High Protein Pumpkin Cake with Chocolate Frosting

Macro-Friendly Pumpkin Cake

pumpkin cake 3

This cake is much higher in protein, and much lower in carbohydrates and fat, than a typical cake. It’s dense, moist, and not overly sweet: leftovers keep very well in the refrigerator, or cut unfrosted cake into slices, wrap tightly, and freeze for later.

Serving size: 1/9th of an 8×8 inch cake
Per serving:
Calories: 188
Protein: 13.6 g
Carbohydrates: 16.2 g
Fat: 7.8 g

(If you bake your cake in a different size pan and cut it into more or fewer slices, the macros will be different!)

pumpkin cake 2

It’s been more than two years since I last wrote anything here at Healthy Green Kitchen. Did you miss me? (If you didn’t notice I was gone, I’m not the least bit offended lol.)

For me, the time really flew: I found lots and lots of things to do. I got certified as a nutrition coach, then a strength coach, and I’ve been working with clients in both capacities for some time now. Also: I’ve been running an Airbnb at a family-owned property in partnership with my dad, and I just packed my oldest child up to go to college.

My decision to stop blogging wasn’t a spur of the moment thing: I’d thought long and hard about it. And I remained certain I’d make the right decision about until just recently, when I realized that I miss creating and sharing recipes here. I’d never gotten around to taking the site down…so I’ve decided to give it another go.

To long-time (long ago?) readers of this blog: I really cannot thank you enough for sticking around. That said, I do want to give you a heads up that things are going to be a little different this time around (I’ve listed 3 new things you may notice below). Two years is a long time: I’m not the same and the way I cook and plan to run this blog isn’t going to be exactly the same.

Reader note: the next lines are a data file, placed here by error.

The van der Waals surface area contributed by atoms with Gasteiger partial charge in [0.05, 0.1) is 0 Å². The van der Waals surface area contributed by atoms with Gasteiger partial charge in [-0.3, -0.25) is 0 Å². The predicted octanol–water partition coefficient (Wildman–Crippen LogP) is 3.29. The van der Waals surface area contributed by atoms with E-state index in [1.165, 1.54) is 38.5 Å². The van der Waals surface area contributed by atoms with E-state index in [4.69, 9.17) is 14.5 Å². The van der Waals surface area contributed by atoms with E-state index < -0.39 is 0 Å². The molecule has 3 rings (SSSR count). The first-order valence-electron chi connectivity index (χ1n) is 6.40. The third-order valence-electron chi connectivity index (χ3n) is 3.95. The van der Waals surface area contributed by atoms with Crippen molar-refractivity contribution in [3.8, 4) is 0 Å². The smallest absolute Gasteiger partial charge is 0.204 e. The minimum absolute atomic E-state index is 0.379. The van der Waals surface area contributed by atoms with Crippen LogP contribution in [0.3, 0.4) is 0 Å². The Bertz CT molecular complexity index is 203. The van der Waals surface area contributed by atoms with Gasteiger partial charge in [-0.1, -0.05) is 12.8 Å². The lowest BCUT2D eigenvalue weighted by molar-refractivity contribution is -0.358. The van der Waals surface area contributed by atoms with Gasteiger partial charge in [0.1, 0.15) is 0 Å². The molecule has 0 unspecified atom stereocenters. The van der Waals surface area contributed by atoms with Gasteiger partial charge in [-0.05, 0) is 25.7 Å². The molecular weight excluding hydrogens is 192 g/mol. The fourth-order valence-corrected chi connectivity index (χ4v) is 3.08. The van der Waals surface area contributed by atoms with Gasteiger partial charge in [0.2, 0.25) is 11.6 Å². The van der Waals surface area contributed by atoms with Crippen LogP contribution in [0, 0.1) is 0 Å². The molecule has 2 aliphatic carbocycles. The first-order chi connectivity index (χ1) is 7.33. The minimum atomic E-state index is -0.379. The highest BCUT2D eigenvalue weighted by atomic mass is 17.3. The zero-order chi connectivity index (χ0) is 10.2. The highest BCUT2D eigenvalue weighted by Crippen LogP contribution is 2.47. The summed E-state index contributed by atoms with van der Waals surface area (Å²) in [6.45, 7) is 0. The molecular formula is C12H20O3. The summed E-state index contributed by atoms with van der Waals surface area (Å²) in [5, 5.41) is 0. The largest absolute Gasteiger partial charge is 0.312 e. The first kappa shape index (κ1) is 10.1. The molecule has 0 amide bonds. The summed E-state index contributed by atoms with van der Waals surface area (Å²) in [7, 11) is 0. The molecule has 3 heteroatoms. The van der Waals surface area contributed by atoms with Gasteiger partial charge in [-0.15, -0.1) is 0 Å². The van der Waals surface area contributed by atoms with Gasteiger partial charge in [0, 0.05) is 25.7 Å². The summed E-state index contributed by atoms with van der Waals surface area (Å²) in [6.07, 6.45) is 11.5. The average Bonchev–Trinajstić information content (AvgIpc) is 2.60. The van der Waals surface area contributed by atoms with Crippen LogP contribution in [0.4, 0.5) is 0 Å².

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Coconut Cake

A very pretty cookbook called Honey & Oats: Everyday Favorites Baked with Whole Grains and Natural Sweeteners landed in my mailbox recently courtesy of Sasquatch Books. Though there are many, many appealing recipes in the book, I just could not resist giving this Coconut Cake a try. Made with coconut milk and covered with a vanilla maple frosting and toasted coconut flakes, this cake had my name all over it.

coconut cloud cake | healthy green kitchen

This cake is easy to make but it’s also a real stunner. Make it for a celebration! Or for no reason at all.

coconut cloud cake | healthy green kitchen

I used regular all-purpose flour because that’s what I had in the house. Next time, I’ll experiment by including some coconut flour. Something else to try: use softened coconut oil instead of butter.

My cake came out a bit dense and I believe it’s because I overbeat the batter. Watch out you don’t do the same if you want your cake to be more fluffy. Be sure to store the cake in the refrigerator if you won’t be serving it right away; leftovers should be kept covered in the refrigerator, too.

coconut cloud cake | healthy green kitchen

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Vegan Vanilla Cupcakes

My friend Ella writes and photographs the beautiful blog Pure Ella. Today, I am part of a group of bloggers helping Ella celebrate the upcoming birth of her second baby. Ella prefers to eat vegan and gluten free, so I made gluten-free and vegan vanilla cupcakes to bring to the virtual party :)

vegan cupcakes | healthy green kitchen

I adapted these treats from Minimalist Baker’s recipe for Strawberry Beet Cupcakes. They have a somewhat dense, moist texture and they are not too sweet; they are so yummy with the vegan buttercream. I was considering coloring the buttercream, and also piping it onto the cupcakes in a “fancier” way, but in the end I opted to honor Ella and keep things as natural as possible here. I love the look of the single candied violet on each cupcake and I hope Ella likes it too!